Rules to remember when it comes to money etiquette
Peter Post of the Emily Post Institute offers the following hints on minding your money manners:
1. Don’t ask how much it cost, or how much someone earns. These things are still considered private, even in this age of oversharing.
2. Muffle your urge to brag about financial matters. Even if you just landed a great job, or made a killing in the stock market, going on and on about your good luck turns what should be a social interaction into a potentially competitive game of “How much are you worth?”
3. Don’t play the big shot. Healthy adult relationships are based on reciprocity. In most cases, it’s inappropriate to buy expensive presents for people who can’t reciprocate.
4. It’s OK to say no when asked for a loan—and you shouldn’t feel guilty about it. “You’re not the one who created the negative situation,” Post said. “They did, by asking you for money.”
5. Don’t get into public snits over money. Yes, your sister-in-law is rude to constantly ask how much you pay for everything. No, your mother shouldn’t have brought up the loan she made you (and that you paid off) in front of gossipy Aunt Jean. Change the subject and move on, no matter how much you want to make a scene, and consider a having a private conversation later with the offender.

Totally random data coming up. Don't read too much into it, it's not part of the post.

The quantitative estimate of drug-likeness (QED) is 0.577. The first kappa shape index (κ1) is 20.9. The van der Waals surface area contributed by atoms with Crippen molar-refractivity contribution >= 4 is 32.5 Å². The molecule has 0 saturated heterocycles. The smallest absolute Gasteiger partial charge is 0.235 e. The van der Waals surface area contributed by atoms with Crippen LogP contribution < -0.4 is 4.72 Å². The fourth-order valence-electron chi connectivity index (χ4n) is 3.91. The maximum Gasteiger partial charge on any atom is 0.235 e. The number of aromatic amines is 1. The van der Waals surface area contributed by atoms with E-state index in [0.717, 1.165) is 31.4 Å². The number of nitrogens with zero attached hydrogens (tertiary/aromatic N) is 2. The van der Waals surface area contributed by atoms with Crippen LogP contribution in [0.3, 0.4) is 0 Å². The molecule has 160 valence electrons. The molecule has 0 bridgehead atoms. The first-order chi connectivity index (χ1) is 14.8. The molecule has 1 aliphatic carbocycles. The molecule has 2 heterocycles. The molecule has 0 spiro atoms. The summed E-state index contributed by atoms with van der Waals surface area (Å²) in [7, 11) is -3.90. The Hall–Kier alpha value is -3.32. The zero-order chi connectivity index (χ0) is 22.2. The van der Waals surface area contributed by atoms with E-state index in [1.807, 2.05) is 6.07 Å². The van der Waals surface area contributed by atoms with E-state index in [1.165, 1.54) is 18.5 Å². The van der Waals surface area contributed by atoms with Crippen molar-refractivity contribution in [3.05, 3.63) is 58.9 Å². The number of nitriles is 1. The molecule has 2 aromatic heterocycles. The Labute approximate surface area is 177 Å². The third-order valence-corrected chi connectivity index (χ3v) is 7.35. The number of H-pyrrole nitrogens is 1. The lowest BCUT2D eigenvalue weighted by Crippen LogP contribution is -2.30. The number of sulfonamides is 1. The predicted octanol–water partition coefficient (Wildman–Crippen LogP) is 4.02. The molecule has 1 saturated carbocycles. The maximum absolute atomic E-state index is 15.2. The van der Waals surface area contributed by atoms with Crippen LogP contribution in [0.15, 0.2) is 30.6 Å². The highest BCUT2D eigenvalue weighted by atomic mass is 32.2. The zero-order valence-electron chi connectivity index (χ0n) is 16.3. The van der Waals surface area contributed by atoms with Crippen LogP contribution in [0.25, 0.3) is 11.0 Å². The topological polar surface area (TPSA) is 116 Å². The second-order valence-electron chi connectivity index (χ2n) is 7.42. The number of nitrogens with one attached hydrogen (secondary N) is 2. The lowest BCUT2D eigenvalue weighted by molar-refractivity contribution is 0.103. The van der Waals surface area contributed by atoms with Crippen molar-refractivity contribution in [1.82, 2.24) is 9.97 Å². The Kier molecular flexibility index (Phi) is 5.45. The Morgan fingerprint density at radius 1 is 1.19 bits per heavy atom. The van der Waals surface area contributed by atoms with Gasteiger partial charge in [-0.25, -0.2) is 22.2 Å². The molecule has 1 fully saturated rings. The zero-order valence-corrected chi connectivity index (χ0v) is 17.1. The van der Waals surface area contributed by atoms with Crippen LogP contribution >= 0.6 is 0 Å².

Tune into Marketplace Money this weekend for more on the new rules of money etiquette.
We’re here to help you navigate this changed world and economy.
Our mission at Marketplace is to raise the economic intelligence of the country. It’s a tough task, but it’s never been more important.
In the past year, we’ve seen record unemployment, stimulus bills, and reddit users influencing the stock market. Marketplace helps you understand it all, will fact-based, approachable, and unbiased reporting.
Generous support from listeners and readers is what powers our nonprofit news—and your donation today will help provide this essential service. For just $5/month, you can sustain independent journalism that keeps you and thousands of others informed.